First squatter convicted under the new offence of squatting
Squatting in a residential building became a criminal offence on 1 September 2012 when section 144 of the Legal Aid, Sentencing and Punishment of Offenders Act 2012 (the Act) came into effect.
On 2 September 2012, just a day after the new offence was introduced, three people who had been squatting in a residential property in London were arrested and one of them was given the first custodial sentence made under section 144(5).
Under the old legal framework, squatting in itself was not a criminal offence and cases were heard in the civil courts where the landowner could apply for a possession order or an interim possession order against squatters (Part 55, Civil Procedure Rules).
Whilst owners of non-residential buildings still need to use the civil possession procedure to evict squatters, residential property owners have been offered extra protection following the introduction of the criminal offence of squatting in a residential building pursuant to section 144 of the Act.
Residential property for the purposes of the Act, includes "any structure or part of a structure (including a temporary or moveable structure)" which "is designed or adapted, before the time of entry, for use as a place to live" (s144(3)).
Under section 144(1), the offence will be committed if:
- the person is in a residential building as a trespasser having entered it as a trespasser
- the person knows or ought to know that he or she is a trespasser
- the person is living in the building or intends to live there for any period.
Section 144(7) further specifies that it is irrelevant whether the person entered the building as a trespasser before or after the commencement of this section.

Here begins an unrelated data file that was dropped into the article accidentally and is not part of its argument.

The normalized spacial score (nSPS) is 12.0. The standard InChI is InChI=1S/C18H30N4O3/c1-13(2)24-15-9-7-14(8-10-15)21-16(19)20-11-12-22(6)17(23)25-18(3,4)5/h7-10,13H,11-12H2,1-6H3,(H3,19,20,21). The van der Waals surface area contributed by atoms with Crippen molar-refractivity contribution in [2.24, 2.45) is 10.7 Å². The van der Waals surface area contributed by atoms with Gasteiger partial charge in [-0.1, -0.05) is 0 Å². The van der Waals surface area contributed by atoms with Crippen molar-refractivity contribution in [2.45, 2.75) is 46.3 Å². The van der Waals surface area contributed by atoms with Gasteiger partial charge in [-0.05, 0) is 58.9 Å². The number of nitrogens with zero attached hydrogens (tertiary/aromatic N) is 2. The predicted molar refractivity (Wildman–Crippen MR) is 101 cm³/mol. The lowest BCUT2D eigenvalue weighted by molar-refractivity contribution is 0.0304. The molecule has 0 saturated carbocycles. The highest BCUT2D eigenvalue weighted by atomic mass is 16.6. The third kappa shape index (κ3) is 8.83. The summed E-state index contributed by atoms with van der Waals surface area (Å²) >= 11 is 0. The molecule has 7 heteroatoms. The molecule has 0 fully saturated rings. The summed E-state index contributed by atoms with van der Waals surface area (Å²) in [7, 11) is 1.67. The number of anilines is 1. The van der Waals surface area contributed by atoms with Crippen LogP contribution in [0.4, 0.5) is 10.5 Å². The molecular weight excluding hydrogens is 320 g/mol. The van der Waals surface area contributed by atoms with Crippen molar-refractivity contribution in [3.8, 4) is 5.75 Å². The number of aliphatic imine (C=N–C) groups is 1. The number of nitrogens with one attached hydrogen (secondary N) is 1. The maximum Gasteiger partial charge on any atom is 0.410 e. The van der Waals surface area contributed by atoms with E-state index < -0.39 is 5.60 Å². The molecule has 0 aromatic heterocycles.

Pursuant to an amendment introduced to section 17 of the Police and Criminal Evidence Act 1984, police constables now have power to enter and search any premises for the purpose of arresting a person under section 144. The offence is punishable by up to 51 weeks in prison or fines of up to £5,000 (or both) (s144(5)).
Following the introduction of the new offence, Alex Haigh, Anthony Ismond and Michelle Blake became the first three people to be charged with squatting under section 144(1) and (5) of the Act.
After pleading guilty to the offence, Mr Haigh was sentenced in the West London Magistrates Court on 27 September 2012 and was given custodial sentence amounting to 84 days in prison. Mr Ismond was fined £100 and recalled to prison on breach of licence, and Ms Blake is still to be sentenced.
This case is an early indication of the effectiveness of the new legislation. Whilst limited to residential properties, it is an example of how the new offence of squatting provides for quicker and easier eviction of squatters which will benefit residential home owners by reducing costs and increasing security.